Published February 25, 2009
The House voted Wednesday to kill a resolution calling for an ethics investigation into potential quid pro quo between lobbyist campaign donations and lawmakers.
Rep. Jeff Flake, R-Ariz., sponsored the proposal that would have forced the House Ethics Committee to launch a probe into ties between the source and timing of campaign contributions by lobbyists and subsequent legislator requests for special projects or earmarks.
While open-ended, Flake's resolution was a direct response to the ongoing federal investigation into the PMA Group, a lobbying company accused of making fraudulent donations to lawmakers using names of people who did not exist.
The firm, which has contributed millions to politicians in the last decade, has close ties to senior Democratic appropriators including Reps. John Murtha D-Pa., and Pete Visclosky,D-Ind. The FBI raided PMA's headquarters in November and is investigating the group's founder and president, Paul Magliochetti, a former Murtha aide.
"Whereas numerous press reports and editorials have alleged several cases of influence peddling between members of Congress and outside interests seeking federal fundingÃ¢â‚¬Â¦the House of Representatives should respond to such claims and demonstrate integrity in its proceedings," the resolution read.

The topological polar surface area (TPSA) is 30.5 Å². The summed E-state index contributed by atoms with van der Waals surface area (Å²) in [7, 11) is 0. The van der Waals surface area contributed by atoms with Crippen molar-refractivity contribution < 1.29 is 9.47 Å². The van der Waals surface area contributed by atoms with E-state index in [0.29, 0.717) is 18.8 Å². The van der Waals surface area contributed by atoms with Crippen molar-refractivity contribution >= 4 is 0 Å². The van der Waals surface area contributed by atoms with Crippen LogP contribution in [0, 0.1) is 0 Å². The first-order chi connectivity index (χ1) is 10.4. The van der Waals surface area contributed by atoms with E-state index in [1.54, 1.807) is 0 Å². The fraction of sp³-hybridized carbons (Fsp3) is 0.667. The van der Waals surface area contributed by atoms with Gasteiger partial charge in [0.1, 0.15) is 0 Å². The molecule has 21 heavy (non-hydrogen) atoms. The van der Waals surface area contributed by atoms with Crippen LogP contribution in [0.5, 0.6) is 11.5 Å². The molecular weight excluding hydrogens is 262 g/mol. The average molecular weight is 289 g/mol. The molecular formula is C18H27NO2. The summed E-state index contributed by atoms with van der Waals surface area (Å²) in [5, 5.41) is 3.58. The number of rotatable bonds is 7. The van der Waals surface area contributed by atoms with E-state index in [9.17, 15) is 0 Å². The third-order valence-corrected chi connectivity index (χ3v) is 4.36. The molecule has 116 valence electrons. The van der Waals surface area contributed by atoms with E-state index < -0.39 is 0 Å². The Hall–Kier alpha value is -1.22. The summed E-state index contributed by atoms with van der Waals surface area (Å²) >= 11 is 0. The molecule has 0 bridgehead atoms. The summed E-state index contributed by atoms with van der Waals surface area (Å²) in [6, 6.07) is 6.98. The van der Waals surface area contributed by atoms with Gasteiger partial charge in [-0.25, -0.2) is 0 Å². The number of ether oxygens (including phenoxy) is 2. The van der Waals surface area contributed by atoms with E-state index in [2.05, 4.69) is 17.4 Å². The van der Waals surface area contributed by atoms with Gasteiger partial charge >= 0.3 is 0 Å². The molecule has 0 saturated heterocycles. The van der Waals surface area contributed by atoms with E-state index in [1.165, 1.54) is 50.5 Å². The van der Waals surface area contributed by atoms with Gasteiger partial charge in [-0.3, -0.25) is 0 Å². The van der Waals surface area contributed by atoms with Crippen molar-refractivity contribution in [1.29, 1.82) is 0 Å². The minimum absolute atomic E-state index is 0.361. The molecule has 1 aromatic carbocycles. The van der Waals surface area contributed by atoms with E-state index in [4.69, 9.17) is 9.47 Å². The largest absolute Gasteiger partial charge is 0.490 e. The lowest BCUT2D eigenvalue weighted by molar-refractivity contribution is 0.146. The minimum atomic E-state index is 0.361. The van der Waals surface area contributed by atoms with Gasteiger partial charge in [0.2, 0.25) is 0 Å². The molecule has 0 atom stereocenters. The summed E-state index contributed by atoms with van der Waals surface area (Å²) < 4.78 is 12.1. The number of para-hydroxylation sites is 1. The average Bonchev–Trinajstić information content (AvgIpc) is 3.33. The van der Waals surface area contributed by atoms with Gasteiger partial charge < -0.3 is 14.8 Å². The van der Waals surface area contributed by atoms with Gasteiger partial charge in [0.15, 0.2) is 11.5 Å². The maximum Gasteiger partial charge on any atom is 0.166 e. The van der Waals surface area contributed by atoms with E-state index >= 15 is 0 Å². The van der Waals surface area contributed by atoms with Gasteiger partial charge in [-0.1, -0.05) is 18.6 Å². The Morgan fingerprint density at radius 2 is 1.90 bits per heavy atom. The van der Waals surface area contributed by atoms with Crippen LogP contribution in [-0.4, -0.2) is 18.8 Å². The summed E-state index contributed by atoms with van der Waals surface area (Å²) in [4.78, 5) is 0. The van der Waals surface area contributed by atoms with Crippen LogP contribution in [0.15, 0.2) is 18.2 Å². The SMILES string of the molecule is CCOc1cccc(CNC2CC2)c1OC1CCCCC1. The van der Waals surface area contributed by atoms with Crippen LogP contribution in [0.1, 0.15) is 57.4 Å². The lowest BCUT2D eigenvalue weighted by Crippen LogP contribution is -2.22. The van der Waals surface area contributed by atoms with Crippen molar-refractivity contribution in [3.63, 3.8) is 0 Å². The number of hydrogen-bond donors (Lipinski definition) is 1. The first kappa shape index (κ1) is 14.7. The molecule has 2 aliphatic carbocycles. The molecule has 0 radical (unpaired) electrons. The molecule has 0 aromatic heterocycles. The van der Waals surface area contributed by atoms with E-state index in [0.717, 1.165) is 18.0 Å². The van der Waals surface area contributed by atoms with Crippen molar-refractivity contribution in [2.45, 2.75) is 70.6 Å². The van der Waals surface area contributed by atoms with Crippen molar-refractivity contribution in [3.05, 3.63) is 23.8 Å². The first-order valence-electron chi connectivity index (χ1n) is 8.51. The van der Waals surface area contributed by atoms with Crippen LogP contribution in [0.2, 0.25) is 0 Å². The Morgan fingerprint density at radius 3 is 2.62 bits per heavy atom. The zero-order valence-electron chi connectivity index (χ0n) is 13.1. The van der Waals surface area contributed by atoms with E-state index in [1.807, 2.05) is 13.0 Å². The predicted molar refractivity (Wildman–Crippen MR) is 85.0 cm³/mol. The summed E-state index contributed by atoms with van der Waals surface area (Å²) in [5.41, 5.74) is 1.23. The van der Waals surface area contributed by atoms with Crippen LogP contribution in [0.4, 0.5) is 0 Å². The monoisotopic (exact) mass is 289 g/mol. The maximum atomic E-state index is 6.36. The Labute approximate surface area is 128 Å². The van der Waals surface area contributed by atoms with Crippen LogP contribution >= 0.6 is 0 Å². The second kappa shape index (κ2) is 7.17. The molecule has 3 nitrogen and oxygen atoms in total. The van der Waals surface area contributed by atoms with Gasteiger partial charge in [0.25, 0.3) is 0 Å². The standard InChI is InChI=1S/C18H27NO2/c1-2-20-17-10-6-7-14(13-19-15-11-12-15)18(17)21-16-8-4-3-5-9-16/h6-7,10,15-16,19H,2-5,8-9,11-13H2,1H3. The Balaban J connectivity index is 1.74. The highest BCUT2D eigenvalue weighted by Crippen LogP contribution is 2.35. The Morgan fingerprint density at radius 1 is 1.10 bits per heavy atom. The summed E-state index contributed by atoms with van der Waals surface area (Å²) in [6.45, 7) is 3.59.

The House decided to set aside the proposal by a mostly party-line 226-182 vote, though 17 Democrats joined Republicans in support of considering the measure.
The vote came just after the House approved a $410 billion spending to fund the government this year, which also contained $8.8 million on projects sought by client of the PMA lobbying group.
"Our own ethics committee may say that's OK. The Department of Justice may see it another way," Flake said following the vote. "Until we bring our Ethics Committee guidelines in line with the Justice Department, our members are exposed."
Asked why he voted with the majority to table the resolution, Murtha said, "no comment. "
FOX News' Chad Pergram contributed to this report.